Engaging Students and Families: The entire school participates in Hour of Code and Minecraft Education. Goodman's annual STEAM night has doubled in size since she took over, with 300 families attending last year. Students and families move through activity centers where they make aluminum foil boats and slime, program robots, produce digital art, work with 3D printers, view the constellations on iPads, and take pictures in a green screen "mad scientist" photo booth.
Robotics: Goodman started the school's Junior Beta robotics team in 2016, leading students through the design, creation and testing of robots, including documenting successes and failures so they can optimize their robots' performance. The team’s robots have included Skit, which sorted Skittles candies by color; Mr. Metal, which collected metal for recycling; and BB3 (Beta Balloon Bot), which blew up balloons whose color matched balls dropped into the robot. The team has won the Kentucky Junior Beta state championship four times and earned top honors at the National Junior Beta Convention twice.
Leadership: Goodman is Farmer's Quick Recall coach, academic coordinator and written assessment coach. She is a Google Level 1 certified educator and serves on the school’s Site Based Decision Making committee. Goodman led a session on STEM at the Jefferson County Public Schools summer institute for educators and was chosen for the district’s inaugural one-year Aspiring Leaders Principal Certification Program with Spalding University. She collaborates with many local organizations to bring STEM programs to Farmer, including the University of Louisville Speed School of Engineering, Kentucky Science Center, Parklands of Floyd Creek and Idlewild Butterfly Farm.
Education: Goodman earned a bachelor's in elementary education in 2013 from the University of Louisville and a master's in teacher leadership in 2018 from Bellarmine University.
More About the Milken Educator Awards: "The future belongs to the educated."
Along with the financial prize, Milken Educator Award recipients join the national Milken Educator Network, a group of more than 2,800 top teachers, principals and specialists. The network serves as a rich resource for fellow educators, legislators, school boards and others dedicated to excellence in education.
- In June, the honorees will attend an all-expenses-paid Milken Educator Awards Forum in Los Angeles, where they will network with their new colleagues as well as veteran Milken Educators and other education leaders about how to increase their impact on K-12 education. In addition, they will learn about how to become involved in the Milken Friends Forever (MFFs) mentoring program, in which freshman Milken Educators receive personalized coaching and support from a Milken Educator veteran on ways to elevate their instructional practice and take an active role in educational leadership, policy and practice.
- Over the years, more than $140 million in funding, including $70 million for the individual cash awards, has been devoted to the overall Milken Awards initiative, which includes powerful professional development opportunities throughout recipients' careers.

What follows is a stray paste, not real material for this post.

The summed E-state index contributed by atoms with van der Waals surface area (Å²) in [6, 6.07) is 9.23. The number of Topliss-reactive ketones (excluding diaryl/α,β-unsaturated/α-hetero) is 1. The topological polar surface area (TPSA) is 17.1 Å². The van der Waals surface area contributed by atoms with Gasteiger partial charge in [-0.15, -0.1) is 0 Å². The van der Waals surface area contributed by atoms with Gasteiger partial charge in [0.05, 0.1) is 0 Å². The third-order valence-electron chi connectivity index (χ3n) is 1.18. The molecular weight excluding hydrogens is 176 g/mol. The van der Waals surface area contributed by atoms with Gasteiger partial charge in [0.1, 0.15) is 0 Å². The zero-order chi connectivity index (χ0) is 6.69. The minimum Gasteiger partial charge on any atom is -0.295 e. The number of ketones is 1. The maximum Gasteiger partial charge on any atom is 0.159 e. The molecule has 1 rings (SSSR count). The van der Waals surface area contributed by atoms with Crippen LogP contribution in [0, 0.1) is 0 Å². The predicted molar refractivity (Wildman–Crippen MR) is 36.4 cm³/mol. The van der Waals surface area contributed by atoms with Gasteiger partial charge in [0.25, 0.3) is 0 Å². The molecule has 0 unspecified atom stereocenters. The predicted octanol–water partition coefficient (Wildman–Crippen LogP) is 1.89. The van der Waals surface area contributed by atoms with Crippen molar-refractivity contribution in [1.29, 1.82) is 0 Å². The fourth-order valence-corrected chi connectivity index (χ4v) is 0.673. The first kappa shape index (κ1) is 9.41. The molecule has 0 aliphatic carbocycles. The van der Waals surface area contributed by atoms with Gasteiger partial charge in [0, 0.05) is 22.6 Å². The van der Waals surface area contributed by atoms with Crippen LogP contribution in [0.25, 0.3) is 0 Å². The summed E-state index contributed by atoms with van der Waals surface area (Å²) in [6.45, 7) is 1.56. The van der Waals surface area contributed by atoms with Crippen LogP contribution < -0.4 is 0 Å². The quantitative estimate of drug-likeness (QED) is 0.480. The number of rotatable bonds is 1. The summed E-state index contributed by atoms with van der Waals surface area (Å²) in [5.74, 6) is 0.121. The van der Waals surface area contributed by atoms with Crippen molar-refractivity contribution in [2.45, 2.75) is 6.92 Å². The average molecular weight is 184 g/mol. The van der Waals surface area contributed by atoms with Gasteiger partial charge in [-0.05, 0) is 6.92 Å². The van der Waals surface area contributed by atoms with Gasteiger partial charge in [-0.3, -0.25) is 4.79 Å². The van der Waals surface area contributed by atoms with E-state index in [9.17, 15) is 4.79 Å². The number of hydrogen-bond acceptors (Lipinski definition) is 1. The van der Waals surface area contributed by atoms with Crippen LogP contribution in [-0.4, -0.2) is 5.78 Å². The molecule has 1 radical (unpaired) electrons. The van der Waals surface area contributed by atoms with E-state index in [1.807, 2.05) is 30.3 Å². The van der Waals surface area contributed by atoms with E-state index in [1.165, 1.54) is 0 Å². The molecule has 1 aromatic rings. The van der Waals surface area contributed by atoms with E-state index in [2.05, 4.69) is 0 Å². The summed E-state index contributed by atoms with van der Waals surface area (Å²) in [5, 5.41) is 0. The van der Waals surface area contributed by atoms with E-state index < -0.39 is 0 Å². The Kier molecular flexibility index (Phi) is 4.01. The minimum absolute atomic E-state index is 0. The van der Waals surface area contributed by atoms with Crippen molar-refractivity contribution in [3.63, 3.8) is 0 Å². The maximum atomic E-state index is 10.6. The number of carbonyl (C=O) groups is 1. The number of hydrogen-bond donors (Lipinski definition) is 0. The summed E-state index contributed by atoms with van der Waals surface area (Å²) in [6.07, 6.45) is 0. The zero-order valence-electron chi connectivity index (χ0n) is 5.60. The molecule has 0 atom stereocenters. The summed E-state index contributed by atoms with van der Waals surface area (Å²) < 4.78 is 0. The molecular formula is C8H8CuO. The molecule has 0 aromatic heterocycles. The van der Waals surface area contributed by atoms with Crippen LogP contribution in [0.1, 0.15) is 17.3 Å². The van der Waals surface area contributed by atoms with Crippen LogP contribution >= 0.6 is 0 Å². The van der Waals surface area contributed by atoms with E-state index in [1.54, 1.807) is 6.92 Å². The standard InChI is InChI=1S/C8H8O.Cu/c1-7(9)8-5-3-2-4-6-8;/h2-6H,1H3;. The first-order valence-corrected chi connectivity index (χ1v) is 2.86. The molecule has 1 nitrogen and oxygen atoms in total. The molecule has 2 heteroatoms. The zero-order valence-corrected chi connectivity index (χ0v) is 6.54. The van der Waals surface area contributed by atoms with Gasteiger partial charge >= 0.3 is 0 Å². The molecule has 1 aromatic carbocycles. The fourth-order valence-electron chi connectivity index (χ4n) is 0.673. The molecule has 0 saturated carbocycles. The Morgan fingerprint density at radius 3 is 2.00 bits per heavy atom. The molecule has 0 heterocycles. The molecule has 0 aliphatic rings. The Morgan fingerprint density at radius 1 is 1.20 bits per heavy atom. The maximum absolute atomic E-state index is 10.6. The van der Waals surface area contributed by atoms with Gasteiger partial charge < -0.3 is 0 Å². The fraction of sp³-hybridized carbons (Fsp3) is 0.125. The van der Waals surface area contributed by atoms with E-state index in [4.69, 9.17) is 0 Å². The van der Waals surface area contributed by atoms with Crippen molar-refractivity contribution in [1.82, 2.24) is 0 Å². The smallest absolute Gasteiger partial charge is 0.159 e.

- Veteran Milken Educators frequently go on to serve in leadership roles at state, national and international levels.
- "We find you. You don't find us!" Unlike most teacher recognition programs, the Milken Educator Awards initiative has no formal nomination or application process. Candidates are sourced through a confidential selection process and then reviewed by blue ribbon panels in each state. The most exceptional candidates are recommended for the award, with final selection made by the Milken Family Foundation.
- The $25,000 cash award is unrestricted. Recipients have used the money in diverse ways. For instance, some have spent the funds on their children's or their own continuing education, financing dream field trips, establishing scholarships, and even adopting children.
To get regular updates on the surprise Milken Educator Award events or to watch the award events unfold, follow and use the #MilkenAward hashtag on Facebook (@MilkenEducatorAwards), Twitter (@Milken), YouTube (/MilkenAward), Instagram (MilkenFamilyFdn), and TikTok (@MilkenAward).
For more information, visit MilkenEducatorAwards.org or call the Milken Family Foundation at (310) 570-4772.
About the Milken Educator Awards
The first Milken Educator Awards were presented by the Milken Family Foundation in 1987. The awards provide public recognition and individual financial rewards of $25,000 to elementary and secondary school teachers, principals and specialists from around the country who are furthering excellence in education. Recipients are heralded in early to mid-career for what they have achieved and for the promise of what they will accomplish. The initiative was created by the Milken Family Foundation, which celebrates 40 years of elevating education in America and around the world. Learn more at MFF.org.